on July 29, 2014 at 9:23 pm |scienceofdoomstevefitzpatrick,

I will be taking a look at adding random error (noise).

on July 28, 2014 at 1:48 pm |EbelBut it revolves around the attractor – otherwise there would be no gas laws.

on July 28, 2014 at 3:34 pm |FrankSOD: How do I translate what I have seen in this post into “the real world of climate”. We have perhaps 6 to 10 decades of historic temperature data that is relatively unperturbed by anthropogenic GHGs and minimally perturbed by volcanoes and solar variation. Hoping to demonstrate “significant warming” in recent decades, I take the mean and standard deviation of the temperature data and calculate a 95% confidence interval. Does the fact that climate may be chaotic change how I would do or interpret such an analysis? I suspect that I need to ask if the data is stationary, auto-correlated, and normally-distributed.

If you repeated the above experiments a large number of times, would you expect that the mean would lie within twice the standard error of the mean from the first one experiment about 95% of the time?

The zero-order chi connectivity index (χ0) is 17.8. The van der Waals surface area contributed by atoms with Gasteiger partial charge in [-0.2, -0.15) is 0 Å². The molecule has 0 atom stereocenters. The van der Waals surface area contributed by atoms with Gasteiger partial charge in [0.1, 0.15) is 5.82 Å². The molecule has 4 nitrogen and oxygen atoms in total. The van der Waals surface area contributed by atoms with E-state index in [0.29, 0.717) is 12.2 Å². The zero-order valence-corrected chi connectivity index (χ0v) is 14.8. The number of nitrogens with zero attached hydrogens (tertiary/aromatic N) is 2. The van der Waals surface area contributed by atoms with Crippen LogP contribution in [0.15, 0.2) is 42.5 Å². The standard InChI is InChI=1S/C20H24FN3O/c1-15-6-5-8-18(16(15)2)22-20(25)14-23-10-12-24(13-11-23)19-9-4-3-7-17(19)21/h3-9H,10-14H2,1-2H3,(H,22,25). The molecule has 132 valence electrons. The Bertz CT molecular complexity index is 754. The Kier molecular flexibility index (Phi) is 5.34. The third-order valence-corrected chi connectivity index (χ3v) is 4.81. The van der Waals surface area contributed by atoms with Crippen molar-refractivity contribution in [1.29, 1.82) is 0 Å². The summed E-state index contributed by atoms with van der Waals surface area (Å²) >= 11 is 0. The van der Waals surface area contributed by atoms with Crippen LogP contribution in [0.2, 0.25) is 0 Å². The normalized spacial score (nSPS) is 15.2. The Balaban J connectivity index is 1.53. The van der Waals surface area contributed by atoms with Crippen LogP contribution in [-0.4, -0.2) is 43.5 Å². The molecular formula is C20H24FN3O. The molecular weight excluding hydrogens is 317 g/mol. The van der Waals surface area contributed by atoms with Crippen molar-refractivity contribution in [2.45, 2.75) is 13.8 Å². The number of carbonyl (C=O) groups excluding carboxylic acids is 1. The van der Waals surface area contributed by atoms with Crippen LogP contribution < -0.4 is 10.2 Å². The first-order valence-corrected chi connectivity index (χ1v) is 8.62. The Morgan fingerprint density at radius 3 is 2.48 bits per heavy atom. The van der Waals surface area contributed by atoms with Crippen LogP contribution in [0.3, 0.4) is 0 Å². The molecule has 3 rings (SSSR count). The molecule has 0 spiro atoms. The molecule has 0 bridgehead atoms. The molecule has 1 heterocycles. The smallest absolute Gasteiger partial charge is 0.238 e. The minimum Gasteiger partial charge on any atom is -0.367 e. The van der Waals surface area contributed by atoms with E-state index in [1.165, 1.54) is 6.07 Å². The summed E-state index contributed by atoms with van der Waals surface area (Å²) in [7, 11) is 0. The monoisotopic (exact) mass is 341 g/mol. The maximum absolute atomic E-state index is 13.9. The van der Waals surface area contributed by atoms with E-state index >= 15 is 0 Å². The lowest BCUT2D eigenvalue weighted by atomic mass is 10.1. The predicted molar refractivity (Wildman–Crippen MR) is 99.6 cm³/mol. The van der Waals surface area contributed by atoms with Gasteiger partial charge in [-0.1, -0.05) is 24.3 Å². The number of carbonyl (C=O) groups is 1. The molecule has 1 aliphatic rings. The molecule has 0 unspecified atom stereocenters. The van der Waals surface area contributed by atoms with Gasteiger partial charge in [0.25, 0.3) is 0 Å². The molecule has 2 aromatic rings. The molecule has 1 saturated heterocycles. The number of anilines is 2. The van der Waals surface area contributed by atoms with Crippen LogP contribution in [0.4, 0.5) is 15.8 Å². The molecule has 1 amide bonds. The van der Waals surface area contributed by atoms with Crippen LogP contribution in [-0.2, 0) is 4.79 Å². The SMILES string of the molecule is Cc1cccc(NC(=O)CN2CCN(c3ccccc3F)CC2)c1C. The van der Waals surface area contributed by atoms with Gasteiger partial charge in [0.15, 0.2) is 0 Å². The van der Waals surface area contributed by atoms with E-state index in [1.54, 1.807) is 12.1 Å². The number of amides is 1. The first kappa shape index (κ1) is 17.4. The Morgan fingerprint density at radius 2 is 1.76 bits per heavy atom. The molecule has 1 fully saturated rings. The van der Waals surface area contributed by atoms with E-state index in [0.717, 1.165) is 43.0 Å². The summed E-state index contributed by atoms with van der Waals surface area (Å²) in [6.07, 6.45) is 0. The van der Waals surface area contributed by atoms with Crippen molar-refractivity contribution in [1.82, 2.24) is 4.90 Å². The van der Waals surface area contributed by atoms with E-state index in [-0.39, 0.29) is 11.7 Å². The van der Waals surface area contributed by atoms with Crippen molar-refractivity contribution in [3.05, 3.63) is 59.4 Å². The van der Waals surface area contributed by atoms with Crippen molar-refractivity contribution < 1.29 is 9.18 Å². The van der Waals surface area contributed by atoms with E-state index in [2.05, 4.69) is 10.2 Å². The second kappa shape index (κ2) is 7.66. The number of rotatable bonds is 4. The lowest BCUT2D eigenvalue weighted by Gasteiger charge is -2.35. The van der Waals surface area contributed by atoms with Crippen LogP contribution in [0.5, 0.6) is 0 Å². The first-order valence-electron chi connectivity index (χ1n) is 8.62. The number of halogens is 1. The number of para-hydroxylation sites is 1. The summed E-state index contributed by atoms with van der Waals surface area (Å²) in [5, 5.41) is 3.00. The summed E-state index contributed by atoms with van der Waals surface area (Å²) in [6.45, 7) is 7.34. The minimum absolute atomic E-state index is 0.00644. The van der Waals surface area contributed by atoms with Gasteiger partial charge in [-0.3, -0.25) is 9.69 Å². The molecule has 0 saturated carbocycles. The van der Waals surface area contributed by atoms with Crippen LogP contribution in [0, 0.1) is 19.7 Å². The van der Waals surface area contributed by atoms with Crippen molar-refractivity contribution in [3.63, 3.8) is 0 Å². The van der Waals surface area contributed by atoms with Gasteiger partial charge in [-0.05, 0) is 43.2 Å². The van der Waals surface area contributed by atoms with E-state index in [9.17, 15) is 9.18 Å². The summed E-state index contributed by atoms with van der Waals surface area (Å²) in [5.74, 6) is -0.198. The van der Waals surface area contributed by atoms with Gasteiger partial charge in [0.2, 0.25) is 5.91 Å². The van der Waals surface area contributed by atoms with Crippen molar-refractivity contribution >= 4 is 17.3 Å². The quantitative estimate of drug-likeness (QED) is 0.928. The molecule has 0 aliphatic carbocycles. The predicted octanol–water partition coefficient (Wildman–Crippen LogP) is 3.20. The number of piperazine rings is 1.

on July 28, 2014 at 7:54 pm |DeWitt PayneFrank,

Probably (which, by the way, rules out I(1) or I(2) behavior in spite of what some econometricians think), definitely, dunno. The tests for auto-correlation assume that the underlying noise is normally distributed. Fractionally integrated noise is still stationary, but throws an additional monkey wrench into the works. Assuming an i.i.d. model ( independent, identically distributed) to calculate the standard deviation will undoubtedly underestimate the confidence limits.

on July 28, 2014 at 9:22 pm |scienceofdoomFrank,

I don’t know.

Statistical significance is a mystery to me once we move from the world of throwing dice, pulling playing cards, or concocted AR(1) processes. You seem to have to know the things about your system you don’t know to calculate significance. I’ve seen the various tests. They give you some clues..

If we put your question in the context of the Lorenz 1963 system, it’s easy to have a flawed knowledge of the statistical characteristics of your system if you haven’t viewed a sufficiently long time period.

I’ve just starting building a simple model which will attempt to illustrate something a bit more like the climate, and the particular parameters we are all interested in in the climate. Might be ambitious, we will see..